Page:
Beloved Friends-

Happy 4th of July weekend! To be honest, this holiday in which we commemorate the adoption of the Declaration of Independence by the Continental Congress, is one that comes with mixed emotions for me, and maybe for you too.

On the one hand I am so very grateful for a moment to recognize and give thanks for the freedom we enjoy and often take for granted in this country. At the same time, I find I have developed a certain hermeneutic of suspicion over the years regarding national politics and our government’s actions on the international stage. And because of the latter, I am often resistant to embracing anything emphasizing American patriotism including national holidays, the flying of the American flag and, of late, the singing of the National Anthem at sports events.

It is an uncomfortable conflict inside and one I have often left unnamed, but I am wondering if it might be better to try to reclaim what is good and true and possible in giving thanks for the liberties we accept as fundamental to what it means to be a citizen of this country.

What would it look and feel like to be able to salvage something of that lost spirit?

Exactly one year ago today, many of us gathered at Trinity on that Friday night and you may have felt the same glimmer of hope I experienced that night. Of all the wonderful memories and powerful moments God gifted us during last year’s weeklong Syrian Refugee Music Camp, I still give thanks for the chance to rethink what is good about this country and what in turn we want to teach our new neighbors.

As these children learned the song “God Bless America” a little bit each day, I remember feeling a bit of my own cynicism melt away and be replaced with hope. And then on that Friday night when the oldest campers and a few of us adults stood together and recited (in both English and Arabic) Martin Luther King Jr.’s speech, “I have a Dream” I took an even bigger step towards reclaiming the power of standing together and proclaiming a “patriotic” vision of diversity and expansive and generative love.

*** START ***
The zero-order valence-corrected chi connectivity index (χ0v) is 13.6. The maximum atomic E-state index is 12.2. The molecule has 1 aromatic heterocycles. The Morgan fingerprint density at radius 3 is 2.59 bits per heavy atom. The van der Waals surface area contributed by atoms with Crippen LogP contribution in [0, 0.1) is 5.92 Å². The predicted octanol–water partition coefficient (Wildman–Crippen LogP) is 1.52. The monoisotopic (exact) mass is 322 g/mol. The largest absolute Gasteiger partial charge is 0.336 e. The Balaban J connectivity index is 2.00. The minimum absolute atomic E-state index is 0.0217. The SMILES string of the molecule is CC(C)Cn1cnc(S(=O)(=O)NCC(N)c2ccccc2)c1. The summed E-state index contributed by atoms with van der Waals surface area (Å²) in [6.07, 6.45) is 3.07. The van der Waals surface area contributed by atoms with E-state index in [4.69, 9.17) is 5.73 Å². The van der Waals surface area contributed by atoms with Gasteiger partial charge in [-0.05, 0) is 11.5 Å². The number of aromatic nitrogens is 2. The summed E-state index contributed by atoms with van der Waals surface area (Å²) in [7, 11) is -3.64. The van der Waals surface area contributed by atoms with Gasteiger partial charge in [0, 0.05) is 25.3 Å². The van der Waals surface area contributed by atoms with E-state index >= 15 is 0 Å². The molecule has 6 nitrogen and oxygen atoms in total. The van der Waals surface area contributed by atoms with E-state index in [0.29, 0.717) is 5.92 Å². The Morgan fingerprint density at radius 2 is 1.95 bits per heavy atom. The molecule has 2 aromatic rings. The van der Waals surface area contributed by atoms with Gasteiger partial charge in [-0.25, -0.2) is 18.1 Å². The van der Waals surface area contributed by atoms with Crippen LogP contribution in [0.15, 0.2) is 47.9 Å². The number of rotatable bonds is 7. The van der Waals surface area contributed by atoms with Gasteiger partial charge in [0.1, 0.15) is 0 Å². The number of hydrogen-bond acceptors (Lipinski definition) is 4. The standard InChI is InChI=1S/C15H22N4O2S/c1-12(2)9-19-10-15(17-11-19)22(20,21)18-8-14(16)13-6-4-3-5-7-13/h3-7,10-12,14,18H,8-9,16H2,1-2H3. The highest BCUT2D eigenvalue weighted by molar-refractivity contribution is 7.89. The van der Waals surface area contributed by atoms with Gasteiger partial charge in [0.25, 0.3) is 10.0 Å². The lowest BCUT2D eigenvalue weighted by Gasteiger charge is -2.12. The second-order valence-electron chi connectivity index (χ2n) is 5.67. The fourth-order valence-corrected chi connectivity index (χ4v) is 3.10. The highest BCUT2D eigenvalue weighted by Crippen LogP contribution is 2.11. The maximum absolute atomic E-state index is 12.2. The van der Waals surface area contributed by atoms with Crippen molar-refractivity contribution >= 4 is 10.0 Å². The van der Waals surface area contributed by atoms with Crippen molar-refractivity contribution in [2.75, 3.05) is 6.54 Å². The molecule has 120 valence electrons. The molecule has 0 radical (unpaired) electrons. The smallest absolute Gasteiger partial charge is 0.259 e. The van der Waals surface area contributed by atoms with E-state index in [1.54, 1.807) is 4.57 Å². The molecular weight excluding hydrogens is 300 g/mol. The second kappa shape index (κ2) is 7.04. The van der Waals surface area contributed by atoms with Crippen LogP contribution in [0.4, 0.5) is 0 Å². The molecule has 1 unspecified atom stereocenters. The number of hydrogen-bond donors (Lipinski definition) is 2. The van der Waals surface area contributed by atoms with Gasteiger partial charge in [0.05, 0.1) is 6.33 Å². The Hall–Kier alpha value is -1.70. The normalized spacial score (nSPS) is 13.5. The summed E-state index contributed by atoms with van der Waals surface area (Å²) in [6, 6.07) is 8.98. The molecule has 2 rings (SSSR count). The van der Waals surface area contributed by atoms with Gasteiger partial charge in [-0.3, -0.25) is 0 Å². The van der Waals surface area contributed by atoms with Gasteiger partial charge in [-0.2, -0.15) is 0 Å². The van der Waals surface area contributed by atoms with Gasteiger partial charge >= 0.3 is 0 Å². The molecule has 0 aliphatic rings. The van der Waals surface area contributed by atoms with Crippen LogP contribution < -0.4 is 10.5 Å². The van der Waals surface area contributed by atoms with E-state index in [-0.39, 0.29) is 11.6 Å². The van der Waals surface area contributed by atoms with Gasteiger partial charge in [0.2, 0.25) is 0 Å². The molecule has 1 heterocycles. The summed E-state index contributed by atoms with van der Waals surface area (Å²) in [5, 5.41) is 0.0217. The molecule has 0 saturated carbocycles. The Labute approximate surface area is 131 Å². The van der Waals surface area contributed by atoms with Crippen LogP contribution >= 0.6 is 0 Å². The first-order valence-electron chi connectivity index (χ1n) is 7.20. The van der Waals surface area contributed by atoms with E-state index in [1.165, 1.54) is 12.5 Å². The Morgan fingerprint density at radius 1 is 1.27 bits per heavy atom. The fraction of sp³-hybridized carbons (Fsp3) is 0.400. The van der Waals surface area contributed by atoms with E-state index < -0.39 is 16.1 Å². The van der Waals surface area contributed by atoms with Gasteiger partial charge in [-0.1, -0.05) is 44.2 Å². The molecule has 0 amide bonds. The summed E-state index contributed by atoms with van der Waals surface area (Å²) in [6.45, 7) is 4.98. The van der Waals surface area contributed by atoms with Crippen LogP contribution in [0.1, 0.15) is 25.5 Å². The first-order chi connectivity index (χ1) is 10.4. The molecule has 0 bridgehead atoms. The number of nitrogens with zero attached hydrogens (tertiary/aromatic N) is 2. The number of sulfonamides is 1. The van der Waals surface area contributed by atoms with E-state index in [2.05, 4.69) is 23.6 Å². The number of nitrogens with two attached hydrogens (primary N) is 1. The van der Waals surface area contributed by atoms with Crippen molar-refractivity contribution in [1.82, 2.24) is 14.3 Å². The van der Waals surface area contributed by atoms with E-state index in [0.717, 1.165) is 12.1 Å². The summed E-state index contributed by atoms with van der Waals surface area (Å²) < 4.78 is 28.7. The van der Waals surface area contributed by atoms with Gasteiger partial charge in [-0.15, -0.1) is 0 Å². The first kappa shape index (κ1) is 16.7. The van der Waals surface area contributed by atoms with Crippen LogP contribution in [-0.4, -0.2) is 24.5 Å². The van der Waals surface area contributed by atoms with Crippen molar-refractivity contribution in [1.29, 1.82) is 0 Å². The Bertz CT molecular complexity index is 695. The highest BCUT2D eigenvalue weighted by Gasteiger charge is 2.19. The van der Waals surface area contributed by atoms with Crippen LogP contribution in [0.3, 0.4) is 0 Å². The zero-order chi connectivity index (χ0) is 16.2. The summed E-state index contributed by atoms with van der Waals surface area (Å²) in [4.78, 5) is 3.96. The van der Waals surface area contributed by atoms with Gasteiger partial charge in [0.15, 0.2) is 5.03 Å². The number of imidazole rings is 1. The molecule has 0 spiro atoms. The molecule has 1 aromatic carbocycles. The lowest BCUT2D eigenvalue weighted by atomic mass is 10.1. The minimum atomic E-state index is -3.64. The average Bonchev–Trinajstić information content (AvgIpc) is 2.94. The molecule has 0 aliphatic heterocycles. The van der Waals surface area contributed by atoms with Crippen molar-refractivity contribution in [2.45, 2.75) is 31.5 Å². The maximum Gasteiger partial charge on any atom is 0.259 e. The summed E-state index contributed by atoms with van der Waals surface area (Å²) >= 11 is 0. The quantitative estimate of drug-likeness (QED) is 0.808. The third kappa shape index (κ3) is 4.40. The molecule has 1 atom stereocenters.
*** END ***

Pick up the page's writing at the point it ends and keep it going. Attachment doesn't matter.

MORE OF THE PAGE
On Sunday, March 31, 1968, just four days before he was struck down by an assassin’s bullet, Dr. Martin Luther King Jr. preached a sermon at the National Cathedral in Washington. In it he invited his listeners to place their differences and struggles in the context of God’s ordering of the universe. Dr. King suggested whatever differences we may experience, our mutual vulnerability and humanity unites us more deeply than whatever divides us. His words help me again and again as I look for ways to reclaim the best of what our country has to offer- a dream and vision of a place we call home where each and every citizen, visitor and new resident is respectful, kind and generous to each other. It is the vision of a place and a people that are united not univocal, and diverse not didactic- creating the rich tapestry we claim as our own through mutual dependency.

I leave you with King’s words today hoping they help remind us this is country, when we are at our best, has historically welcomed the stranger, inspired great deeds of selfless heroism and dared to face into the challenges of what it means to be united while also being blessedly diverse. May each of us, remember what it is like to be a stranger in this land, and do all we can through our words and deeds to welcome each other home; our home, sweet home.

We are tied together in the single garment of destiny, caught in an inescapable network of mutuality. And whatever affects one directly affects all indirectly. For some strange reason I can never be what I ought to be until you are what you ought to be. And you can never be what you ought to be until I am what I ought to be. This is the way God’s universe is made; this is the way it is structured.

May you never forget that you are loved.


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